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In immigration news: Sessions set to chair Senate immigration panel, executive action could be hard to revoke, more



Sen. Jeff Sessions (R-Ala.), left, questions Supreme Court nominee Elena Kagan as Sen. Patrick Leahy (D-Vt.), right, looks on during confirmation hearings in June of 2010. Sessions, known for a hardline approach to immigration, has reportedly been named chair of the Senate committee that oversees immigration issues.
Sen. Jeff Sessions (R-Ala.), left, questions Supreme Court nominee Elena Kagan as Sen. Patrick Leahy (D-Vt.), right, looks on during confirmation hearings in June of 2010. Sessions, known for a hardline approach to immigration, has reportedly been named chair of the Senate committee that oversees immigration issues.
Karen Bleier/AFP/Getty Images

Jeff Sessions to take over Senate panel overseeing immigration - Politico Sen. Jeff Sessions (R-Ala.) is reportedly set to become chair of the Senate Subcommittee on Immigration, Refugees and Border Security. Sessions is known for a hardline approach to immigration. In recent months he has been "one of the most relentless critics of the Obama administration’s immigration directives."

CRS Report of the Week: The President’s Immigration Accountability Executive Action - Washington Post Some details from a Congressional Research Service analysis of President Obama's executive immigration order, including an observation about its future. From the story: "CRS notes opposition’s argument that even if a Republican successor in 2017 wanted to rollback the actions, it would be difficult to revoke them now that they’re in place. The report also concludes that it is unclear whether Obama’s executive actions would inspire Congress to pass permanent legislation."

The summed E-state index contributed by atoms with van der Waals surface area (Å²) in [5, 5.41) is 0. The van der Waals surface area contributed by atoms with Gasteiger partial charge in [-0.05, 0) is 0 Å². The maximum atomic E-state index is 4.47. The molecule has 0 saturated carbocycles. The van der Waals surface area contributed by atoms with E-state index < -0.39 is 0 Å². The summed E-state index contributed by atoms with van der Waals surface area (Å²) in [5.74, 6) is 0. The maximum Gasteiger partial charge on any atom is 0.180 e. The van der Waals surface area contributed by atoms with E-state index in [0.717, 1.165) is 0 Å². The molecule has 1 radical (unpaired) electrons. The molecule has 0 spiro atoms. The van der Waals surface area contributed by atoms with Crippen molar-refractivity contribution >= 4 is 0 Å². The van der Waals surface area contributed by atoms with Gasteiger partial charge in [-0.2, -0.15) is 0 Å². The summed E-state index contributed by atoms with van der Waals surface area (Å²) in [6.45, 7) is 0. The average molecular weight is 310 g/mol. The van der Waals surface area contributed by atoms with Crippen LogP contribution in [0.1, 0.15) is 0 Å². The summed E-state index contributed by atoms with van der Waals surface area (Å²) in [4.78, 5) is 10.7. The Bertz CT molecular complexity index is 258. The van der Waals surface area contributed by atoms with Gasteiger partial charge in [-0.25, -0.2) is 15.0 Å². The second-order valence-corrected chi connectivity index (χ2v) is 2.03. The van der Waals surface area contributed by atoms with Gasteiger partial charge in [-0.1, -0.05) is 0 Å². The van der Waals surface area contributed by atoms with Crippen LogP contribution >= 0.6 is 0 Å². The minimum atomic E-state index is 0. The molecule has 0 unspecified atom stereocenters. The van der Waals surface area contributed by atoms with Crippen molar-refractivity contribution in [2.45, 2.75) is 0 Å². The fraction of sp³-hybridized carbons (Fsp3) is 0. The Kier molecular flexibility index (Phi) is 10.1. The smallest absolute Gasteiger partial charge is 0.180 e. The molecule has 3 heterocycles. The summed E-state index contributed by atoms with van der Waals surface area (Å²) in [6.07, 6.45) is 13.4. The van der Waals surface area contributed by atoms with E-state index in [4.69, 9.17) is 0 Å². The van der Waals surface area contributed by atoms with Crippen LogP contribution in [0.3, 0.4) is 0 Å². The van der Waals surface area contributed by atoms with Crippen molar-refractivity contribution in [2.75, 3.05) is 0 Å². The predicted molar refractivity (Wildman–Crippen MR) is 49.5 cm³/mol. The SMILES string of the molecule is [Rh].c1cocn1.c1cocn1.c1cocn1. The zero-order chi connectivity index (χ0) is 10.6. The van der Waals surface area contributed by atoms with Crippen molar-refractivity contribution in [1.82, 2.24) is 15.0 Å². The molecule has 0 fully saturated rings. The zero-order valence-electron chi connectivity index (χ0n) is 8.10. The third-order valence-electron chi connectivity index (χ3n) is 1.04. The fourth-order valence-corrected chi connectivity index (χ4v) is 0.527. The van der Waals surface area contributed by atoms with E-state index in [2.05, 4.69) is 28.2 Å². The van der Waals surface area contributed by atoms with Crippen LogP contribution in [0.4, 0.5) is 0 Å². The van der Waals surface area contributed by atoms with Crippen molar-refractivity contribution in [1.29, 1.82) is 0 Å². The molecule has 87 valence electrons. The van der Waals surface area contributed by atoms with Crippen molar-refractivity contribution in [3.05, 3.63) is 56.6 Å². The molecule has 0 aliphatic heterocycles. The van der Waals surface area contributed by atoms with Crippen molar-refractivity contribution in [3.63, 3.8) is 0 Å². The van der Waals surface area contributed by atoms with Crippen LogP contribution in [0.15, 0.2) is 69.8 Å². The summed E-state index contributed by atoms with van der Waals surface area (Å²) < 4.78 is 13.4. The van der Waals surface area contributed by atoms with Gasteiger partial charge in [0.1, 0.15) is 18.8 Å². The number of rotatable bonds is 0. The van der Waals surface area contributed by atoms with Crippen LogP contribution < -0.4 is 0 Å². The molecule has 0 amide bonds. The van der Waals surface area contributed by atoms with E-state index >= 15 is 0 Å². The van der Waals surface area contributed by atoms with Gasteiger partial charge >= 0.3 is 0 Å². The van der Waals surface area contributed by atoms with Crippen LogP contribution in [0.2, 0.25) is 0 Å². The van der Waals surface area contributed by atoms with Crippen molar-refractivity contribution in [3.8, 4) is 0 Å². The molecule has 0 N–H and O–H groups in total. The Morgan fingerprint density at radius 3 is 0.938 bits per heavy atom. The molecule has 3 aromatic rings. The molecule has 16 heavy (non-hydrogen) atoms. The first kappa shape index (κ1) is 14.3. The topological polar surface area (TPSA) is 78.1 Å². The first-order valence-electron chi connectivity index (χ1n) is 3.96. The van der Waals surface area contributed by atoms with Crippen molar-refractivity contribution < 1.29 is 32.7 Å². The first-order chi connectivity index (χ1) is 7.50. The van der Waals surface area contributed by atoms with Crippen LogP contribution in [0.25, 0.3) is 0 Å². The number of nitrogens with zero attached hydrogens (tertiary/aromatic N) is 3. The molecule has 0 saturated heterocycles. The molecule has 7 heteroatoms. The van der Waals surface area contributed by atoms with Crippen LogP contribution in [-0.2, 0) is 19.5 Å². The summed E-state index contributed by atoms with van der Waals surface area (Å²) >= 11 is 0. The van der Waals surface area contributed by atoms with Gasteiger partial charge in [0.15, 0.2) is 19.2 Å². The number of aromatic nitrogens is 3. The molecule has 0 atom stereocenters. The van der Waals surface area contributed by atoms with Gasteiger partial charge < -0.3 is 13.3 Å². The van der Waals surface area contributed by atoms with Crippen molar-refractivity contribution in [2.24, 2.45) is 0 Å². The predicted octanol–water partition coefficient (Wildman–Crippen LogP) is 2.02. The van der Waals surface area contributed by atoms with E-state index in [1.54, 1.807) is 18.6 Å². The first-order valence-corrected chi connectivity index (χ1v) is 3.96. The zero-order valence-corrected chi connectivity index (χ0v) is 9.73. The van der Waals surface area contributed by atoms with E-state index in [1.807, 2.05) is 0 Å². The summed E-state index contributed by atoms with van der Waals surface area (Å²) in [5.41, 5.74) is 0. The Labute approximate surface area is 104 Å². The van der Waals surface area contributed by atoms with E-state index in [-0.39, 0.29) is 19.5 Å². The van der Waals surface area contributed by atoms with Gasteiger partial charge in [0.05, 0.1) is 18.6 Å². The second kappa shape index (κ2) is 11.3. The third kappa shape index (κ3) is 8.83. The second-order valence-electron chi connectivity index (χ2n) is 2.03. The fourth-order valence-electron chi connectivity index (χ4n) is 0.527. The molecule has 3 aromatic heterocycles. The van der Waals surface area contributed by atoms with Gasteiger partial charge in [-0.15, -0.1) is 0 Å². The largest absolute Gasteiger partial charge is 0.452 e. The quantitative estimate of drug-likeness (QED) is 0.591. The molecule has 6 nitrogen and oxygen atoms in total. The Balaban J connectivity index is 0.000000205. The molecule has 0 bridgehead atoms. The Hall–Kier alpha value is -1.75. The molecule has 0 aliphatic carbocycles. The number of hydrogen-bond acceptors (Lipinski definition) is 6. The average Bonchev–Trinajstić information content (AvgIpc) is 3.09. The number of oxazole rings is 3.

Calif. Could Be Model for Offering Health Coverage to Undocumented - CaliforniaHealthline From the story: "Immigrants in the state who qualified for Obama's Deferred Action for Childhood Arrival initiative are eligible for Medi-Cal coverage...In addition, under an executive action by President Obama last year, Medi-Cal coverage could be extended to up to 500,000 undocumented immigrants who have lived in the U.S. for at least five years and who have no record of felony offenses or serious misdemeanors." But Gov. Jerry Brown's office has yet to commit to that extension. 

Latino Education Gains Are Encouraging: New Report - NBC News According to a new report, recent Latino high school grads enrolled in college "at a higher rate than their white and African American peers, and an overwhelming majority of Latino parents say they expect their child to continue their education beyond high school." Latino students are projected to represent 30 percent of public school enrollment by 2023.